Lawyer asks to stop burial
By John Joyce
Published in News on October 5, 2012 1:46 PM
Jerome Butts is seen in Wayne County Superior Court on Thursday. Butts is one of four men charged in the murder of Kennedy McLaurin.
The family of murder victim Kennedy McLaurin will have to wait until at least February to be able to bury him after a defense lawyer for one of the young men charged in connection with the teen's murder argued that the body is itself evidence in the trial.
"I hate to have to wait this long, but I can wait if it means justice," said Kimberly Best, McLaurin's mother.
Defense attorney Phoebe Dee, counsel for one of the four men charged with McLaurin's murder, filed two motions Thursday to preserve evidence, which would prevent the state Medical Examiner's Office from releasing the body to the family, even after it is positively identified as McLaurin.
"I'm not calling anything evidence or not evidence at this point, because none of us know," Superior Court Judge Arnold Jones said before making his ruling.
Ms. Dee, who is representing 17-year-old Jerome Butts, asked that the medical examiner and law enforcement agencies be required to maintain all physical evidence until such time that both the defense and prosecution have a chance to review it.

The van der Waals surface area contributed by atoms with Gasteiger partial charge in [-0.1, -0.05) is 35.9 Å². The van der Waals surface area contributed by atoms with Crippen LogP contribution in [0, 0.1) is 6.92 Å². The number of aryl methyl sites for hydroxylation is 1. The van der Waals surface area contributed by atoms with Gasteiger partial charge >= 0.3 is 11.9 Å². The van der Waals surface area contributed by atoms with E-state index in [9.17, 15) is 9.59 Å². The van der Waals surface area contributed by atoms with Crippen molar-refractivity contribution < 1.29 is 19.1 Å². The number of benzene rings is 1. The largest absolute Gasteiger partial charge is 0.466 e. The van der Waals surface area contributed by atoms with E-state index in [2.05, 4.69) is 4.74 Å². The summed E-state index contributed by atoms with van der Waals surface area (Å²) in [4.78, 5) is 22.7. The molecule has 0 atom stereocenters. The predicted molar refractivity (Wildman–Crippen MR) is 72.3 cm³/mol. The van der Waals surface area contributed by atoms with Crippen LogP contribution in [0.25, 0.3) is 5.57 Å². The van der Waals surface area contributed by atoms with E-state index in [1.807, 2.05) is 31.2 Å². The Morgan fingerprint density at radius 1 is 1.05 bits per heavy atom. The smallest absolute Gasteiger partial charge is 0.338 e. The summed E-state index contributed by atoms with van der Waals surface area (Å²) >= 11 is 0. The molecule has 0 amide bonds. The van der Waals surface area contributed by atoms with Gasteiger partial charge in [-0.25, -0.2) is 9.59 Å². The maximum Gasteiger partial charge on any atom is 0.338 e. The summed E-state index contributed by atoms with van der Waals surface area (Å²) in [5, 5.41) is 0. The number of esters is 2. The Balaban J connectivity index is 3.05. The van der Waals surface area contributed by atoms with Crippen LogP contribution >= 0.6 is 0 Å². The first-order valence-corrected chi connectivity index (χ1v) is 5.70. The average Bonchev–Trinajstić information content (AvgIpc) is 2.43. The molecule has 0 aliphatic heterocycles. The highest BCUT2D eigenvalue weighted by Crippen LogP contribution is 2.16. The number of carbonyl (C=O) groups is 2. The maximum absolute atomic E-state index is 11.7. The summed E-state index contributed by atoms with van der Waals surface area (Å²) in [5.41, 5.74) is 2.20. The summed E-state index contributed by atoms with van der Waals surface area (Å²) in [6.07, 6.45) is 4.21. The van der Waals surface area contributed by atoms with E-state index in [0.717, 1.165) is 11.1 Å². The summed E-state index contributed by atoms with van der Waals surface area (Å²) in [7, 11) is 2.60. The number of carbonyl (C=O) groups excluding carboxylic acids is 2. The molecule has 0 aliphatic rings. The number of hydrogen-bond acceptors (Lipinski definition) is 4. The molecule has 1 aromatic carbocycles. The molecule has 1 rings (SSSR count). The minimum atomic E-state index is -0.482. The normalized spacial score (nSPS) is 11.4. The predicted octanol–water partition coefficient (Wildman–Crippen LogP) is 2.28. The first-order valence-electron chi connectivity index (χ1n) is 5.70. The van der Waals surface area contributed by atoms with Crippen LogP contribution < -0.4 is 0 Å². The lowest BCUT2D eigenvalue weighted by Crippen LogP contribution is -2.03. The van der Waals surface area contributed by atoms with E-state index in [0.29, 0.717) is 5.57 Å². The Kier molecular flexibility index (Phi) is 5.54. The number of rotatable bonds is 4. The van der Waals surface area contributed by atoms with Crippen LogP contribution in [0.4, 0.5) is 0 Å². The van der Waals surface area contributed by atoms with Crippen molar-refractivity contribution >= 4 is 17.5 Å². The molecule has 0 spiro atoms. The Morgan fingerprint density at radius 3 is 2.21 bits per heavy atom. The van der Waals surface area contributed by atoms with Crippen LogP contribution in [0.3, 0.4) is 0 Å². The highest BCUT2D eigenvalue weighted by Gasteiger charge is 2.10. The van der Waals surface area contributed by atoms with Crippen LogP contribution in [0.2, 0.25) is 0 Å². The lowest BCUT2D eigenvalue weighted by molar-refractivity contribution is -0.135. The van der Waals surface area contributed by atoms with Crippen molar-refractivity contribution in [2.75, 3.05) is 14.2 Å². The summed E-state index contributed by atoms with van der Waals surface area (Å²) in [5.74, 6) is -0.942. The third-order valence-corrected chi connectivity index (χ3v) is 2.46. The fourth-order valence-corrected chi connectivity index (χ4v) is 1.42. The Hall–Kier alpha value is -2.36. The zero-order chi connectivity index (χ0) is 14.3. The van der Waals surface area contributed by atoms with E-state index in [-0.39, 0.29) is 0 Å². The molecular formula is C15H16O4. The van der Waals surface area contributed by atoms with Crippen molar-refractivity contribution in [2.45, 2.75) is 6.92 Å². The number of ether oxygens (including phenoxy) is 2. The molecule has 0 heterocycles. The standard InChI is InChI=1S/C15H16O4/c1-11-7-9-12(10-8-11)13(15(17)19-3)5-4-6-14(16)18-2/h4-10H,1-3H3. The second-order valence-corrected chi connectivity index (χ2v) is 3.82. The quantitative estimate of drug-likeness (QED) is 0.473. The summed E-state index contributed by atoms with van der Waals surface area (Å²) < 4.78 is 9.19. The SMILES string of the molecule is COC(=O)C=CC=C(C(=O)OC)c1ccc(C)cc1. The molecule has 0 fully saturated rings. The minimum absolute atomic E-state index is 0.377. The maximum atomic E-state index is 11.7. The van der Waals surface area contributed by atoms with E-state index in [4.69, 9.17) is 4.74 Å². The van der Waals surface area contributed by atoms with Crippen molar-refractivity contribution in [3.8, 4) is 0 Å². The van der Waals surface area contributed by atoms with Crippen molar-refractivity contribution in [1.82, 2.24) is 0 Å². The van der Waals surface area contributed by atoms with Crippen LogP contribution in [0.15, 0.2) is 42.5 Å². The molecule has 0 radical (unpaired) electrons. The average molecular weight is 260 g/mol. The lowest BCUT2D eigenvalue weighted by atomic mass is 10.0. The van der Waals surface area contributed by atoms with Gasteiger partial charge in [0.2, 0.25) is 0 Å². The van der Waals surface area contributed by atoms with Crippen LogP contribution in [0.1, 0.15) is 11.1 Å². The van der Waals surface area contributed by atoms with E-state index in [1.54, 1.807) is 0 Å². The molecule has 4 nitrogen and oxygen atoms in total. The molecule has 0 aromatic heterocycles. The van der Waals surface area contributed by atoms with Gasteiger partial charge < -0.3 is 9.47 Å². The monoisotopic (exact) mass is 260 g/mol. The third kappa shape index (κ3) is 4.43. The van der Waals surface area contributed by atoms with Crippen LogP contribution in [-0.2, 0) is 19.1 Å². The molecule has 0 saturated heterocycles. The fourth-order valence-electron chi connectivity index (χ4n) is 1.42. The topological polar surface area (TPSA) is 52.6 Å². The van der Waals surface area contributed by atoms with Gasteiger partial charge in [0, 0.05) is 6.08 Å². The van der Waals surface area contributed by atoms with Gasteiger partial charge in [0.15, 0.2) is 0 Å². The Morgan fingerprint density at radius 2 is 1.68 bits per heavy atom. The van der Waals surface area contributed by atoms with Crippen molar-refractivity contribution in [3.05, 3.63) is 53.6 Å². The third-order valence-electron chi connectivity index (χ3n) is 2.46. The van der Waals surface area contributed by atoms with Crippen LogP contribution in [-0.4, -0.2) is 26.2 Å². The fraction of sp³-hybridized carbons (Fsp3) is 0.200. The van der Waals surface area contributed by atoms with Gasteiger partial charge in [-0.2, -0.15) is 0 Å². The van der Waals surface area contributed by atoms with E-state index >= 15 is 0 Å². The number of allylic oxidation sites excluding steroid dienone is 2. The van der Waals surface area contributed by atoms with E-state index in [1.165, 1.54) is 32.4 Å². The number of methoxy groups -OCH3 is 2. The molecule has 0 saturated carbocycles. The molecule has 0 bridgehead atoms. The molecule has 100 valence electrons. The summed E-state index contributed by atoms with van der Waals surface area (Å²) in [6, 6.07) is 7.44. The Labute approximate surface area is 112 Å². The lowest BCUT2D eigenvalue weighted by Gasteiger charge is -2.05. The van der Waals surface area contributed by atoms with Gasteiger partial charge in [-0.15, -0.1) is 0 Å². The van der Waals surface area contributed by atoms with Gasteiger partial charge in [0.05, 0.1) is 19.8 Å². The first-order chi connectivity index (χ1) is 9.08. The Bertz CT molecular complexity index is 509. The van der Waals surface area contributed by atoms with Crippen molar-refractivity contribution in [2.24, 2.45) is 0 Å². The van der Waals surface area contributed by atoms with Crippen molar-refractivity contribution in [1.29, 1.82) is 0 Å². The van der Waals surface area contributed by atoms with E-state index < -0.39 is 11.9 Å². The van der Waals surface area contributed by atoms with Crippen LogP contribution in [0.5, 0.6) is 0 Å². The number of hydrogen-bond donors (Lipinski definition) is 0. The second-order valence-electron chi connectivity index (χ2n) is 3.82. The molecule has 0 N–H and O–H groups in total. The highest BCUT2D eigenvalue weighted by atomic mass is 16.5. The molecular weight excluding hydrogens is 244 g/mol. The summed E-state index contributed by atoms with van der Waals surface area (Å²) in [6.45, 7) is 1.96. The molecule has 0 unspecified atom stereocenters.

Prosecuting District Attorney Branny Vickory said the identification process is still incomplete pending DNA analysis. That could take at least two months.
Vickory said in court that the medical examiner's office has indicated to him that, even after the identification is complete, a final written report will not be available until February.
"The case is getting priority now," said Vickory, explaining that he has asked that a rush be put on all testing by the medical examiner and the State Bureau of Investigation, which is assisting with analysis.
McLaurin's family was in the courtroom as the matter was hashed out between the legal teams. Ms. Best and Kennedy's grandmother, Janice Best Robinson, consoled each other during the hearing.
"She's been going through some turmoil, she hasn't been resting all that well," said Ms. Best of her mother.
Jones ruled that, because he didn't want to set an arbitrary date, that the medical examiner's office hold onto the remains, which they could legally release to the family after the identification process is complete, until at least such time as the final written report is completed.
Once the identification is confirmed and the testing done, Jones will make a determination as to whether or not McLaurin's remains can be released.
"I think it was very presumptuous of the defense, but I appreciate the judge for being cautious. We don't want any loopholes," Ms. Best said.